The first airline that was decorated with the flag of Iran was Iran Air. This company was founded by a group of Iranian businessmen in 1942 for the purpose of transporting passengers and cargo on domestic and regional routes. This company has a small fleet. It had Douglas DC3, DC4 and Viscount airplanes and once a week it made a cargo flight to Europe.
A little later, in 1954, another private airline company called Persian Air Services (PAS) was established in Tehran, which at first only operated in the field of cargo transportation, but later it also moved passengers on domestic routes to Tehran.
In 1960, Persian Air Services (PAS) also started its international flights on European routes. These flights were carried out with DC7 planes rented by Sabna company and on Tehran-London, Tehran-Paris, Tehran-Geneva and Tehran-Brussels routes.
Two years later, in February 1962, Iran National Airline Company (Homa) – under the international name of IRAN AIR – was established from the merger of these two companies and took over all the facilities and crews of these two private companies as a national company. Homa became a member of IATA in 1964 and made its first flight between Tehran and Beirut using a Boeing 727-100 jet.
It is interesting to know that the first flights of Iran Air were carried out with Douglas DC3, DC6, Vickers Viscount and Everyork planes, but later Homa decided to modernize and convert all the planes of its fleet into jet planes.
With the beginning of the 1970s and the addition of a number of Boeing 737-100 aircraft to the company’s air fleet, Homa entered its golden age because day by day more and more expensive aircraft were added to the fleet (a number of Boeing 727-200 in 1974 and a number of Boeing 747 -100, 200 and SP in 1975), and more successes and achievements were ahead.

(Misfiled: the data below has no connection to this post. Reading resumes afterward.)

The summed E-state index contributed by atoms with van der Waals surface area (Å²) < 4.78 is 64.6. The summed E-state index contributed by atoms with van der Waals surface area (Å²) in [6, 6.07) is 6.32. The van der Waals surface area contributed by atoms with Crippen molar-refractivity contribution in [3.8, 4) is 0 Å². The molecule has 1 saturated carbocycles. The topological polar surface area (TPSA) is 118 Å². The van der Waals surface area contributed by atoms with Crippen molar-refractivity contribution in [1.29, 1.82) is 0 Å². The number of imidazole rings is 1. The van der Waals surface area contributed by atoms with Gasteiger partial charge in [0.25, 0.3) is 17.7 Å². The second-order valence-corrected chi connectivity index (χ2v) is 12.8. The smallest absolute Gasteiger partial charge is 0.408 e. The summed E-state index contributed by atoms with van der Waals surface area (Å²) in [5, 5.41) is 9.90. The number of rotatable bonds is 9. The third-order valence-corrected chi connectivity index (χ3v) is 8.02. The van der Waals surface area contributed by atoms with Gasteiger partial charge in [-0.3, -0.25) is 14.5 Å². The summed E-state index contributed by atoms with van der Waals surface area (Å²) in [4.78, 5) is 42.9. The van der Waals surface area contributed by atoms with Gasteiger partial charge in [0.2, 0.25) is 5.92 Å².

In the mid-1970s, Huma made countless non-stop flights to the European continent every day; During this period, there were only 30 flights per week between Tehran and London.
Also, Homa is the first operator of Airbus planes in the Middle East. The company purchased six Airbus A-300s from Airbus in 1978 for use on local routes only.
According to available statistics, at the end of 2018, Homa had daily flights to more than 31 domestic and international destinations and was planning to launch new routes to Los Angeles and Sydney.
It is interesting to know that Homa was always trying to maintain Iran’s strategic position as the connecting point of the East and West of the world and make the country the only successful cargo and passenger transportation center in the world. Therefore, it made tireless efforts in this direction until it was able to win the title of the safest airline in the world after the Australian company Qantas in 1976, because before the Homa revolution, it had only one crash in its record.
In the last years of this decade, Iran Air was considered to be the safest, most advanced, most profitable and most successful airline in the world, and it had signed contracts for the purchase of Concorde supersonic aircraft with the Anglo-French consortium, which after the revolution in Iran and the changes in The country’s foreign policies were never handed over to the Homa Air Force and its growing trends slowed down at some point.
After the Islamic revolution in Iran, the foreign policies of the country changed completely and these changes caused a transformation in some of Homa’s international flights, and some of them, such as the flight from Tehran to Tel Aviv, were completely canceled and Iran Air tickets were allowed to be sold on these routes. No longer issued. Tehran also became the only center for international flights in the country, and foreign flights from other airports in the country were canceled, but on the other hand, there were other changes, which we briefly describe below.